Until 1966, DST in the United States was haphazard. Without a national regulation, it was a local option, which meant that unless there was State law to the contrary any particular place could decide if it wanted to adopt DST. For example, the town I lived in did not have DST, but some nearby places did. Thus in an hour’s drive one might change time designations two or three times. Phone calls setting up meetings assembling people from different places usually included some form of the question, “Do you mean 1:30 my time or 1:30 your time?” The Uniform Time Act of 1966 required that DST be adopted Statewide or not at all.

All was in order until the Arab Oil Embargo of 1973, when concerns about fuel savings caused sporadic implementation of DST during winter months in the 1970s. There were arguments in favor (reduced energy use, lower violent crime rates) and against (increased deaths among children walking to school in the early-morning darkness).

DST use has been debated off and on ever since, and some States are pushing to either make it permanent or abolish it altogether rather than having to change the time twice every year. The leading proponents of DST today seem to be in the outdoor entertainment industry. More hours of daylight during summer evenings means more hours to spend money at amusement parks, sporting events, and other such activities.
I propose a different and more sweeping change. Modern life is not like life 100 years ago. Work schedules are no longer as consistent as they used to be and individuals more frequently adjust their activities and timetables.

Let us revisit Ben Franklin’s satiric piece about just getting up earlier or later and mix it with the railroads’ desire for predictable time across wide expanses of territory. How about one time for the entire world? If it is noon in Tokyo, why should it not also be noon in Havana?

Consider the implications for making commerce and travel simpler. No more trying to figure out what time it is in New York when you are in Mumbai (Let’s see, what time zone are they in, and are they on DST now?). Figuring out how long it takes to fly from Singapore to Santiago becomes effortless – if you leave at 3:00 a.m. and arrive at 10:00 p.m., the flight is 17 hours long. There would be no international dateline; it would be the same date all day, every day, all over the world.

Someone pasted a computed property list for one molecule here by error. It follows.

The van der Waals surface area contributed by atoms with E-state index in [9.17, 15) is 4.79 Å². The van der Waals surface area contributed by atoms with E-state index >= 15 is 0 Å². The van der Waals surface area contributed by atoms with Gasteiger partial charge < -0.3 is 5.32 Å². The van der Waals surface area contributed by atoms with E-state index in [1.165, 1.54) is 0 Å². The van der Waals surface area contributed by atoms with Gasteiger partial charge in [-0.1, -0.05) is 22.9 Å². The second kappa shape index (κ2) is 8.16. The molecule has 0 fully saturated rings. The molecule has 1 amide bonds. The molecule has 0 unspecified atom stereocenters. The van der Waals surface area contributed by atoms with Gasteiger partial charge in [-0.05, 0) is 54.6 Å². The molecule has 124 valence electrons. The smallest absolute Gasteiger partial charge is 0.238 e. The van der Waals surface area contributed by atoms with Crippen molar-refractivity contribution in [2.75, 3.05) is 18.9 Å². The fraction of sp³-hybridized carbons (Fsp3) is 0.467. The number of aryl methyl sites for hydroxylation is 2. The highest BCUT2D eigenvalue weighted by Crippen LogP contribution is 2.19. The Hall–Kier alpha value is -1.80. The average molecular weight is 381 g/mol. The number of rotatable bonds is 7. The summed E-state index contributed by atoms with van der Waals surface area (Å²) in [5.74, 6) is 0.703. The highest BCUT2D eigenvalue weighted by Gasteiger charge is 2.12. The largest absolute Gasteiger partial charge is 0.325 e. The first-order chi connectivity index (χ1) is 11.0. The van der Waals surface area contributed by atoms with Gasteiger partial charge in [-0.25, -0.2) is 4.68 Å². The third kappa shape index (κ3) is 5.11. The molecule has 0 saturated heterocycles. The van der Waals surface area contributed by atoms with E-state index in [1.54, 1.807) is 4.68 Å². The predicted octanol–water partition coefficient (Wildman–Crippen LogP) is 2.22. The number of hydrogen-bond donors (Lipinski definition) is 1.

Yes, this would mean that some places would be dark at noon, but once people become familiarized, it would make little difference. Everyday activities – work, sleep, recreation – would take place as they always have; only the numbers on the clock would be different. If I get up for work at the same time every day, why do I care whether that time is called 7:00 or 1:00 or a.m. or p.m.?

Anyone engaged in international business would know exactly what time – and what day – it is with any client or supplier. No more “my time or your time”? China already has implemented a system whereby the same time is in effect across its wide area, even though its eastern and western borders should be four or five hours apart. Local businesses and individuals would simply adjust their schedules as they wish, starting an hour earlier in the summer or an hour later in the winter without having to undertake a wholesale time change for all. This would also eliminate any need for that pesky Daylight Saving Time.

The main drawback is the effort that would be required to get everybody on board. Americans are notoriously reluctant to adopt anything new, even if it is more sensible, and especially if everyone else is doing it (metric system, anyone?).

On the other side of the world we would find political hostilities an impediment to any action on universal time. Could India and Pakistan agree to be on the same time? Even now, India is on the half-hour while Pakistan in on the hour. Two nations with such a history of petty displays of opposition may or may not enter gently into the same time designation.

There is hope, though. Last year just such a change occurred when North Korea adjusted its national time half an hour back to be the same as South Korea.

Perhaps this can work, after all.